The big thing to remember about Matt Groening projects is that they always take time to warm up. Futurama began life as a dystopian sci-fi about the prominent use of streetside suicide booths, but eventually became lovely enough to accommodate the sweetly heartfelt episode The Devil’s Hands Are Idle Playthings. The Simpsons will forever be the show of Do It For Her, despite originally being a deliberately iconoclastic satire about an alcoholic child-strangler.
So, the good news is that Groening’s new animated Netflix series, Disenchantment, may grow into itself before long. The bad news is that it isn’t there yet.
Apparently originally envisioned as a sequel to The Simpsons Movie — in which Homer would play the king of a Tolkienesque fantasy world; thank God that wasn’t greenlit — Disenchantment is a sprawling saga in the style of Game of Thrones about a rebellious princess determined to buck the ossified traditions of her family. She moves through the land, butting heads with her oafish dad and arrogant would-be suitor, with only an elf and a demon for company. And, well, that’s about it.
The first thing you are likely to notice about Disenchantment is that it is much more Futurama than The Simpsons. The latter grew slowly outwards from a nuclear-family kernel over the space of several years, but, like Futurama before it, Disenchantment lands fully formed. Within the first 15 minutes, we are assaulted with more characters, species, worlds and dimensions than we can deal with. If the show had had the guts to parcel things out slowly — which it should have done, because you can smash through all 10 episodes in an afternoon — then we might have ended up caring about the characters a little more. But, at least at first, they feel a little thin.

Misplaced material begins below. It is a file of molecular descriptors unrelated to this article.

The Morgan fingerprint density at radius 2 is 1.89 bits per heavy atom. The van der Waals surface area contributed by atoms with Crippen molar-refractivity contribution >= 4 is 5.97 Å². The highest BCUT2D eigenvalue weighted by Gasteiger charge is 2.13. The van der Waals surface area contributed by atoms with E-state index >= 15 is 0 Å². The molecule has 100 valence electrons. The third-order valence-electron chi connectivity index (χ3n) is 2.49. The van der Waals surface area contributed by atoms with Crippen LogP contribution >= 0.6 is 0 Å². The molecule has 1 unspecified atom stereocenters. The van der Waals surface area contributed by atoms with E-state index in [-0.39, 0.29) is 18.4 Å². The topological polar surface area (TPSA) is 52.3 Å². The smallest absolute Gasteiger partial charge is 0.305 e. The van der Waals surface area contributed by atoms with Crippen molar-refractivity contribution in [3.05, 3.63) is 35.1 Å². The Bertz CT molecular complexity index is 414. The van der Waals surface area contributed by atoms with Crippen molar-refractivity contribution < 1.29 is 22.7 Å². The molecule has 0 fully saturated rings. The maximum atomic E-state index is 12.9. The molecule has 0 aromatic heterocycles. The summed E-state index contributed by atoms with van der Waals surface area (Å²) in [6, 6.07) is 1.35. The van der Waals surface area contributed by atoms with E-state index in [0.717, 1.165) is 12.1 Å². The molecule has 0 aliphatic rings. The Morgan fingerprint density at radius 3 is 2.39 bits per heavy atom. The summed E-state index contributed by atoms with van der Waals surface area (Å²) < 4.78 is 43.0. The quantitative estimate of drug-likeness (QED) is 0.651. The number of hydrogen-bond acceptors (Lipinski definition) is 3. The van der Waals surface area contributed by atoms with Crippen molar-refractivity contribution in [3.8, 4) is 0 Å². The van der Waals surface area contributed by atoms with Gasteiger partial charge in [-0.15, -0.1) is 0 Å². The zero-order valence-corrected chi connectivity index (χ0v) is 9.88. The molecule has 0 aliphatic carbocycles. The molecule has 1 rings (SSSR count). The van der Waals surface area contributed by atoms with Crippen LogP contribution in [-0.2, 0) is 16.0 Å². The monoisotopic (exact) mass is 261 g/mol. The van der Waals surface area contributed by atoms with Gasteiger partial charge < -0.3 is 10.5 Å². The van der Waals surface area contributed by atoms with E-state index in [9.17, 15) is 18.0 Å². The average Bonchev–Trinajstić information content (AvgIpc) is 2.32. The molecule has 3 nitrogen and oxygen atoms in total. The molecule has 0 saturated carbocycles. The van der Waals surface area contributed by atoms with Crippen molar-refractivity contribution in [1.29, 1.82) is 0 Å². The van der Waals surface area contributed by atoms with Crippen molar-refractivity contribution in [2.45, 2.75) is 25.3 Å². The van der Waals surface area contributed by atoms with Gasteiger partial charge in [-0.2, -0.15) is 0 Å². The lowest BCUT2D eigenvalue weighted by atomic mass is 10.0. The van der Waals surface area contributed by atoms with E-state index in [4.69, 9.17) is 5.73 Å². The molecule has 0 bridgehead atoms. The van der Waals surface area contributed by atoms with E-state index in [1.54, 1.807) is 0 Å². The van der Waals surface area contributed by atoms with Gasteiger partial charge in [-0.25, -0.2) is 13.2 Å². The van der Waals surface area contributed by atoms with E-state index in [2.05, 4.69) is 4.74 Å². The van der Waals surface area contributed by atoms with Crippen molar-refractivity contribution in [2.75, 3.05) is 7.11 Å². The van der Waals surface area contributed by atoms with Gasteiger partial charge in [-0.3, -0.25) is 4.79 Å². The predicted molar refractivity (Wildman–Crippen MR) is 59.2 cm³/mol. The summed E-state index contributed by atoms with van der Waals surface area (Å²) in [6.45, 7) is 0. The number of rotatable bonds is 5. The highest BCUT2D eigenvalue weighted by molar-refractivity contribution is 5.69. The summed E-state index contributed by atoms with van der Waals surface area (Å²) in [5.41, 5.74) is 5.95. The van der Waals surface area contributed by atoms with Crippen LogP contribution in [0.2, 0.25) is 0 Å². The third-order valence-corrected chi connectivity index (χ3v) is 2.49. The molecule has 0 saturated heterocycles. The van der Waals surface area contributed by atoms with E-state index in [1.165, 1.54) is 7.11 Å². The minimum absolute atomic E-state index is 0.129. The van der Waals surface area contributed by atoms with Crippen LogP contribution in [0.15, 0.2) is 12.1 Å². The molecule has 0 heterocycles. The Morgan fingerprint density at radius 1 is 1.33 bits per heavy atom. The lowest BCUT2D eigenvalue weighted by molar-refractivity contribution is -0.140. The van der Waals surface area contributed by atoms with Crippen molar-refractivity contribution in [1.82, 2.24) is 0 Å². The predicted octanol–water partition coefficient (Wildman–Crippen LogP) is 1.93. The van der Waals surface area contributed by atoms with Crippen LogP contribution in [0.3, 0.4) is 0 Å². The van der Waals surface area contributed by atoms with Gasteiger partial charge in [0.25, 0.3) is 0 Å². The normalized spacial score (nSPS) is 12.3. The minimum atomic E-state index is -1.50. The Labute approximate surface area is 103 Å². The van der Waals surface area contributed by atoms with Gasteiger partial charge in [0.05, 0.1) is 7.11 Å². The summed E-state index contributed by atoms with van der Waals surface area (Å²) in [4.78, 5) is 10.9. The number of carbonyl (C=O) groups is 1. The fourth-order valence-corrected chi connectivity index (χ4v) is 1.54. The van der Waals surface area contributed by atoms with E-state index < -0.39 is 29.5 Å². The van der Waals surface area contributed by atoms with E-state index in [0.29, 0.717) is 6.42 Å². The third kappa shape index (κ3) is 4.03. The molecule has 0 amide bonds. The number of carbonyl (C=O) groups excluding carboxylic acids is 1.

The pilot feels as if it has been stretched out for the sake of it — as a result, acres of dead air surround each joke
This is despite the sometimes punishing running time. Until now, Groening’s creations have been gorgeously dense, with jokes and puns and sight gags piling up on jokes at crackerjack pace. But here, freed of the constraints of scheduled television, things are more relaxed. Most of the episodes hover around the 27-minute mark — five minutes longer than The Simpsons — but the first episode is 35 minutes long, and needlessly so. The pilot feels as if it has been stretched out for the sake of it — as a result, acres of dead air surround each joke.
Another quibble is that, while Disenchantment has amassed a murderers’ row of voice talent, it hasn’t quite worked out what to do with any of them yet. Abbi Jacobson, Eric Andre and Matt Berry all have specific anarchic streaks, yet here they all seem slightly constrained by a script that hasn’t been tailored to their skill sets. Only John DiMaggio lands with any sense of zeal, perhaps because his King Zog is exactly as boorish as Bender before him.
I am sure these kinks will be ironed out in time. Go back and watch the first episode of The Simpsons. Look how stilted and jerky it was before it discovered how to fire on all its cylinders. Look how aggressively it tried to make Bart the main character. Listen to Dan Castellaneta imitate Walter Matthau as he fumbled around to find Homer’s true voice. Within a couple of years, it became a gleaming jet engine of a thing, but initially it was a work in progress.
The same will almost definitely be true of Disenchantment. The first run of episodes is fine, but let’s treat them as a pipe-clearing exercise. Soon enough, the writers will start writing for the performers, the characters will start to pop, the show will lose its compulsion to push buttons for the sake of it (the opening 15 minutes alone feature fistfights, stabbing, heavy petting, hanging and two separate peeping Tom incidents) and it will settle into something special. There is promise in Disenchantment, but we will have to wait for it to be realised.
Don’t miss it!
Disenchantment streams on Netflix from August 17.